Payroll Factor; In General
(1)The payroll factor of the apportionment formula for each trade or business of the taxpayer includes the total amount of compensation paid by the taxpayer in the regular course of its trade or business during the tax period.
(2)The total amount “paid” to employees is determined upon the basis of the taxpayer’s accounting method. If the taxpayer has adopted the accrual method of accounting, all compensation properly accrued is deemed to have been paid. Notwithstanding the taxpayer’s method of accounting, at the election of the taxpayer, compensation paid to employees may be included in the payroll factor by use of the cash method if the taxpayer is required to report such compensation under such method for unemployment compensation purposes.
(3)The compensation of any employee on account of activities which are connected with the production of nonapportionable income is excluded from the factor.
(4)The term “compensation” means wages, salaries, commissions, and any other form of remuneration paid to employees for personal services. Guaranteed payments representing compensation for services to a partnership are considered remuneration paid to employees for personal services. Other than this exception relating to guaranteed payments, payments made to an independent contractor or any other person not properly classifiable as an employee are excluded.
(5)Guaranteed payments which represent a return of capital, interest paid on a capital account, or for any purpose other than compensation for services are excluded. Only amounts paid directly to employees are included in the payroll factor. Amounts considered paid directly include the value of board, rent, housing, lodging, and other benefits or services furnished to employees by the taxpayer in return for personal services, provided that such amounts constitute income to the recipient under the federal Internal Revenue Code. In the case of employees not subject to the federal Internal Revenue Code, e.g., those employed in foreign countries, the determination of whether such benefits or services would constitute income to the employees is made as though such employees were subject to the federal Internal Revenue Code.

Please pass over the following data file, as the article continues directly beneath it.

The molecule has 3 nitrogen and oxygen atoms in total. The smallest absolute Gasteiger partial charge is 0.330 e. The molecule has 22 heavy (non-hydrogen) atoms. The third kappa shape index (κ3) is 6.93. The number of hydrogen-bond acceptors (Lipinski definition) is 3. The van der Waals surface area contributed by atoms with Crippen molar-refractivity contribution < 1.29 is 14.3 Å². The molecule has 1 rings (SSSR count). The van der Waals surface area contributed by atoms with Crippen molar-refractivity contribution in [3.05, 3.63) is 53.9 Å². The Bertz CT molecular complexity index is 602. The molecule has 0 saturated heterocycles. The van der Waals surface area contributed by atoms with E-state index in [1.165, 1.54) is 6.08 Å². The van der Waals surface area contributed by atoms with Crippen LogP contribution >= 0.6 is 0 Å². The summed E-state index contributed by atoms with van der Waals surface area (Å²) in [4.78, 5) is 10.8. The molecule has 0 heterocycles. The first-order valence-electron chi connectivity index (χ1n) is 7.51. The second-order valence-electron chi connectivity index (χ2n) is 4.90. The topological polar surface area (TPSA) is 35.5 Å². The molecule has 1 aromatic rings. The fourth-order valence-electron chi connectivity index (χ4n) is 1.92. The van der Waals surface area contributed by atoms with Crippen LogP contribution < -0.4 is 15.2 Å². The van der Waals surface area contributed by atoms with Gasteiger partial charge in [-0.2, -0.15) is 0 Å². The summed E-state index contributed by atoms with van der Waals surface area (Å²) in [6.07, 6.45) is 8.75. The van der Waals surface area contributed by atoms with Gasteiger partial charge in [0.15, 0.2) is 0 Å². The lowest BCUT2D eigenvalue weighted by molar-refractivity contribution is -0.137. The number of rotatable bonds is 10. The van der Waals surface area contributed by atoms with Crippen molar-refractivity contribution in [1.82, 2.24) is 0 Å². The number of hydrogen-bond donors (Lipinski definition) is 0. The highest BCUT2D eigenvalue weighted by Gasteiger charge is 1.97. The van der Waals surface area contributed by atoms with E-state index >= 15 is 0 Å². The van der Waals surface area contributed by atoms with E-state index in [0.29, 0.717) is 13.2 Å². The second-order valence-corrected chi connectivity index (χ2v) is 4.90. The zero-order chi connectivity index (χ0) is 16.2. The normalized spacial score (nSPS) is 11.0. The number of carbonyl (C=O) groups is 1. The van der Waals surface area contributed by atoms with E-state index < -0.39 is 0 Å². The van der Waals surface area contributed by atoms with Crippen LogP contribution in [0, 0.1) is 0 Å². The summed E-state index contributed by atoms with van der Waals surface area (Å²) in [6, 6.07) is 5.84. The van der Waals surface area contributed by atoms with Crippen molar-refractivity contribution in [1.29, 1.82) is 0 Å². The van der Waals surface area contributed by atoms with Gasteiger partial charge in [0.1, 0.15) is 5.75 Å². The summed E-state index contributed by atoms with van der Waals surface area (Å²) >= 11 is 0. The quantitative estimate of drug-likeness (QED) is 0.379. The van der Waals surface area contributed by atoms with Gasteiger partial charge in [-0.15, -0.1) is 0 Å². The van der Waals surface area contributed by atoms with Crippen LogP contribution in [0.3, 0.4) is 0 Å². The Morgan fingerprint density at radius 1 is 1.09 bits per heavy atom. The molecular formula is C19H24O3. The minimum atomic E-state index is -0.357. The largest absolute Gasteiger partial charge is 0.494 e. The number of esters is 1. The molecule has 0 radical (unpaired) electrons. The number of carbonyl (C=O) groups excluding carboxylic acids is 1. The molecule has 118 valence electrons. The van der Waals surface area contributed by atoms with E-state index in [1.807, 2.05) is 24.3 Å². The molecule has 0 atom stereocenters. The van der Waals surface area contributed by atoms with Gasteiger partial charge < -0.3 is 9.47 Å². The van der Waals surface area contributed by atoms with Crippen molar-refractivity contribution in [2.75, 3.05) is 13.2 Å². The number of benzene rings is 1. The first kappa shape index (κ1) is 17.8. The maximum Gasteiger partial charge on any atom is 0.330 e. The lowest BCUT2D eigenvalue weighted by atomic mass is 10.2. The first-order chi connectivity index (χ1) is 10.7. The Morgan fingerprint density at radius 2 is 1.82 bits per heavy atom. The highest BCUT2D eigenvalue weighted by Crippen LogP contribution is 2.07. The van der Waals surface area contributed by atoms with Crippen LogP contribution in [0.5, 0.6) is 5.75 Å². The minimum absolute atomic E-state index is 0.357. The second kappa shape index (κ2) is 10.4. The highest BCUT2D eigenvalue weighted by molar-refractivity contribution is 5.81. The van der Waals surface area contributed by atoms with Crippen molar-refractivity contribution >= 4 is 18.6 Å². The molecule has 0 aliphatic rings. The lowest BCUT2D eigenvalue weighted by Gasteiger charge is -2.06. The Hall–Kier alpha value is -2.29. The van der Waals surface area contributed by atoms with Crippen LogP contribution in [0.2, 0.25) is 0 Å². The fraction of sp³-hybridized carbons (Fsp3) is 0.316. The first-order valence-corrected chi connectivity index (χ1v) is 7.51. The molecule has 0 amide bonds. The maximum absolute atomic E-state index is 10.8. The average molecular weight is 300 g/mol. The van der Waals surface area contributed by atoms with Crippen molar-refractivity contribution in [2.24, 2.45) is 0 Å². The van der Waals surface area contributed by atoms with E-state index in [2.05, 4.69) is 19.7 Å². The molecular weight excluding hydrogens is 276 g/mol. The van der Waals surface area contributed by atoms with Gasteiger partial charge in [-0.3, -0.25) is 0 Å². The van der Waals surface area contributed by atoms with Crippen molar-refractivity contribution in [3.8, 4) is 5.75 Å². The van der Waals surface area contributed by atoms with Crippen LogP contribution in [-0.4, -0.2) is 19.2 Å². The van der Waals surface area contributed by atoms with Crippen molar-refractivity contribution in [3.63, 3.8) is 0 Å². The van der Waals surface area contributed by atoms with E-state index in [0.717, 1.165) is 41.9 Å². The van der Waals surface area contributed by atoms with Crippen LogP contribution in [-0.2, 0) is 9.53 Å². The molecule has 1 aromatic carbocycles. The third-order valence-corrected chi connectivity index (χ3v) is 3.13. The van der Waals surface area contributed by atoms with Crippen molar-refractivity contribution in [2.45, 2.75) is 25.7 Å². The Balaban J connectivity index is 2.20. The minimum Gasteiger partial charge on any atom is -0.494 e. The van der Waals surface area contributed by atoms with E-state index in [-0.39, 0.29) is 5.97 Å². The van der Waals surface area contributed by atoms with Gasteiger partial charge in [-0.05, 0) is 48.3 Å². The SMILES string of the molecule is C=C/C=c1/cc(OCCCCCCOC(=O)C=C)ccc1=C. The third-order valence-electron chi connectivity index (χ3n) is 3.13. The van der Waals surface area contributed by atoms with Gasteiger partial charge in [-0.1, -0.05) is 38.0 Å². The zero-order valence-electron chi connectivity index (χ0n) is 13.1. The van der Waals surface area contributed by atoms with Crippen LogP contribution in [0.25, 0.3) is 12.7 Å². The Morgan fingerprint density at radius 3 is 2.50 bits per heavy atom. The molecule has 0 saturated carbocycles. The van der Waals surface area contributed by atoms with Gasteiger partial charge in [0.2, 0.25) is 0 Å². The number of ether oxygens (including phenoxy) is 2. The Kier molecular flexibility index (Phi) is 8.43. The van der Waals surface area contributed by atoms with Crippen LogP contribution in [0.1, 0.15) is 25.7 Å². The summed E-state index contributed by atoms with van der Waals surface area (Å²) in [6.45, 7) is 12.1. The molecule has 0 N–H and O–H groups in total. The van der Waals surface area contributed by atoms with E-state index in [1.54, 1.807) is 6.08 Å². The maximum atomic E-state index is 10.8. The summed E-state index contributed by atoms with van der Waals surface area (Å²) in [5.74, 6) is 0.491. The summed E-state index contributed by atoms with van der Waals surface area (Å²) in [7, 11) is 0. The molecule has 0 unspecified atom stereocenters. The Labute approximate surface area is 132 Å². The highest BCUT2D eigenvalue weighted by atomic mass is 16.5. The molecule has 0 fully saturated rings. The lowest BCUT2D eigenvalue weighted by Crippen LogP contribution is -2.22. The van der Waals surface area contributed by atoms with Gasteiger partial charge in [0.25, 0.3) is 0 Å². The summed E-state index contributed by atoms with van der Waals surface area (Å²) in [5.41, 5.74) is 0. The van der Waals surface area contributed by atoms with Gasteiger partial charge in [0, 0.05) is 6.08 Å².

(6)The term “employee” means (1) any officer of a corporation, or (2) any individual who, under the usual common-law rules applicable in determining the employer-employee relationship, has the status of an employee. Generally, a person will be considered to be an employee if he is included by the taxpayer as an employee for purposes of the payroll taxes imposed by the Federal Insurance Contributions Act; except that, since certain individuals are included within the term “employees” in the Federal Insurance Contributions Act who would not be employees under the usual common-law rules, it may be established that a person who is included as an employee for purposes of the Federal Insurance Contributions Act is not an employee for purposes of this rule.
(7)In filing returns with this state, if the taxpayer departs from or modifies the treatment of compensation paid as used in returns for prior years, the taxpayer must disclose in the return for the current year the nature and extent of the modification.
(8)If the returns or reports filed by the taxpayer with all states to which the taxpayer reports under Article IV of the Multistate Tax Compact or the Uniform Division of Income for Tax Purposes Act are not uniform in the treatment of compensation paid, the taxpayer must disclose in its return to this state the nature and extent of the variance.
(9)The denominator of the payroll factor is the total compensation paid everywhere during the tax period. Accordingly, compensation paid to employees whose services are performed entirely in a state where the taxpayer is immune from taxation are included in the denominator of the payroll factor.
Rule 150-314-0415 — Payroll Factor; In General,